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Generate a simple two-level association

In[1]:= m2 = <|"M" -> <|1 -> {1, 2, 3}, 2 -> {2, 3}|>, "F" -> <|1 -> {}, 2 -> {}|>|>

Out[1]= <|M-><|1->{1,2,3},2->{2,3}|>,F-><|1->{},2->{}|>|>

Show that m2["M"] is an L-value (assignable) of type association

In[2]:= Head[m2["M"]]

Out[2]= Association

In[3]:= m2["M"] = <|1 -> {1}, 2 -> {1, 2}|>; m2

Out[3]= <|M-><|1->{1},2->{1,2}|>,F-><|1->{},2->{}|>|>

AssociateTo is HoldFirst, it should pass m2["M"] unevaluated to be treated as an L-value

In[4]:= Attributes[AssociateTo]

Out[4]= {HoldFirst, Protected}

In[5]:= AssociateTo[m2["M"], "b" -> 3]; m2

During evaluation of In[5]:= AssociateTo::rvalue: m2(M) is not a variable with a value, so its value cannot be changed. >>

Out[5]= <|M-><|1->{1},2->{1,2}|>,F-><|1->{},2->{}|>|>

I don't understand exactly why this fails. I am trying to do an in-place modification of the bottom level of a nested association. I was hoping to use the ideas of Use Scan vs. Map to accomplish this, but it appears that AssociateTo is behaving in an unexpected way. Is there a way to accomplish this, perhaps using "Replacing parts of held expression?".

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  • $\begingroup$ Associations are treated as atomic under most operations and, therefore, can not be modified in-place. Your concept of an association as kind of structure as found in procedure languages is, unfortunately for you, wrong. $\endgroup$ – m_goldberg Feb 7 '16 at 23:02
  • $\begingroup$ Note that this works: AssociateTo[m2[["M"]], "b" -> 3]; m2. Strongly related discussion can be found here. $\endgroup$ – Leonid Shifrin Feb 7 '16 at 23:03
  • $\begingroup$ @m_goldberg Your statement is incorrect. Associations are given certain degree of (user-level) mutability, when stored in a symbol, just as lists are. Check out my answer I linked to, in the previous comment, for a longer discussion of this. $\endgroup$ – Leonid Shifrin Feb 7 '16 at 23:05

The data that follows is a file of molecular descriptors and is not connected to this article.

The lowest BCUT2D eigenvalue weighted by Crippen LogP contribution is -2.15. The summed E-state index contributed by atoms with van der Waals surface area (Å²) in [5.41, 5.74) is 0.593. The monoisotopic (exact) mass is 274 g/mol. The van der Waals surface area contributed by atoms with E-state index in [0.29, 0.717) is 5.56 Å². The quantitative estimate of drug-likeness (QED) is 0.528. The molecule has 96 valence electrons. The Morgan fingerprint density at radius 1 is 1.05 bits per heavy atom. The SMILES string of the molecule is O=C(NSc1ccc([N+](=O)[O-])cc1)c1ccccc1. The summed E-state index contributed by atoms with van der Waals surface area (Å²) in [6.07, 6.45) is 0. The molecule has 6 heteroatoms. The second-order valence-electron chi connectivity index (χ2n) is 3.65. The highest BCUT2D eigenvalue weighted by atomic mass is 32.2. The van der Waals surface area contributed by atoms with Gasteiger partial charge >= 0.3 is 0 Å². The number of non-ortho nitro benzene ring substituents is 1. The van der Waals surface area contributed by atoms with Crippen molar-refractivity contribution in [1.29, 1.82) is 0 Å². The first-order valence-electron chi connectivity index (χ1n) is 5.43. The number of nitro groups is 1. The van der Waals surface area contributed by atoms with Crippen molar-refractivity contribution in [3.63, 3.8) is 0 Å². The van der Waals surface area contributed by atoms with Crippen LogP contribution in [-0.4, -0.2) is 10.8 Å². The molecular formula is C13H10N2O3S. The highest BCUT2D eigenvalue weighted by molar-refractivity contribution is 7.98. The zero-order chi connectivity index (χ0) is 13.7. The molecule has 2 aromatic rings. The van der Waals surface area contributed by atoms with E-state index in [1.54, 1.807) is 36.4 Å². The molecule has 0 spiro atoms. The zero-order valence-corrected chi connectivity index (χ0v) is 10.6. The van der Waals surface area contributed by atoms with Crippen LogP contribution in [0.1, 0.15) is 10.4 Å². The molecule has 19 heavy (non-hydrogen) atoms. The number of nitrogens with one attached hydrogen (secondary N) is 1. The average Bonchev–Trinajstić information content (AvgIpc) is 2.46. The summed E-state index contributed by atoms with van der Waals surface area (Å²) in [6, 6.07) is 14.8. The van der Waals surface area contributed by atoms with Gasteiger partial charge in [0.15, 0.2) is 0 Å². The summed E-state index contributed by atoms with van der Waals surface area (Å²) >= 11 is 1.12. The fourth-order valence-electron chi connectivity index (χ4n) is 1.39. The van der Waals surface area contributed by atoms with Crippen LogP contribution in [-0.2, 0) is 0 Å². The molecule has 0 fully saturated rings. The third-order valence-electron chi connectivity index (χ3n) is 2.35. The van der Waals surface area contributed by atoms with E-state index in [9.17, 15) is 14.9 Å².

• $\begingroup$ Not sure why the downvotes - this looks like a perfectly legitimate question to me. $\endgroup$ – Leonid Shifrin Feb 7 '16 at 23:07
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    $\begingroup$ @m_goldberg " but nothing I've read has so far convinced me to discard it." - well, how about in-place modifications? Like the one with Set on the top of this post, which works perfectly. Or many more examples, both in the docs and in my post I linked above. In my view, they are much closer to lists (arrays), than to complex numbers - they have similar mutability properties, and both are indexed containers of elements. $\endgroup$ – Leonid Shifrin Feb 7 '16 at 23:22
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You can create/assign a key/value directly by using the resetting values syntax.

m2 = <|"M" -> <|1 -> {1, 2, 3}, 2 -> {2, 3}|>, "F" -> <|1 -> {}, 2 -> {}|>|>;

m2["M"]["b"] = 3;

m2
(* <|"M" -> <|1 -> {1, 2, 3}, 2 -> {2, 3}, "b" -> 3|>, "F" -> <|1 -> {}, 2 -> {}|>|> *)

This is the last example case in the Basic Examples subsection of the Examples section of the Association documentation.

Hope this helps

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  • $\begingroup$ Thanks. I included an example of using Set in this way in my original question. My issue was with simulated pass by reference for expressions like m2["M"][1]. Leonid's linked article cleared up the matter for me. $\endgroup$ – JJM Feb 8 '16 at 11:10
  • $\begingroup$ I see your question above uses 'AssociateTo' to add '"b"'. I am showing how you don't need to call any functions to create '"b"'' in place. $\endgroup$ – Edmund Feb 8 '16 at 11:36

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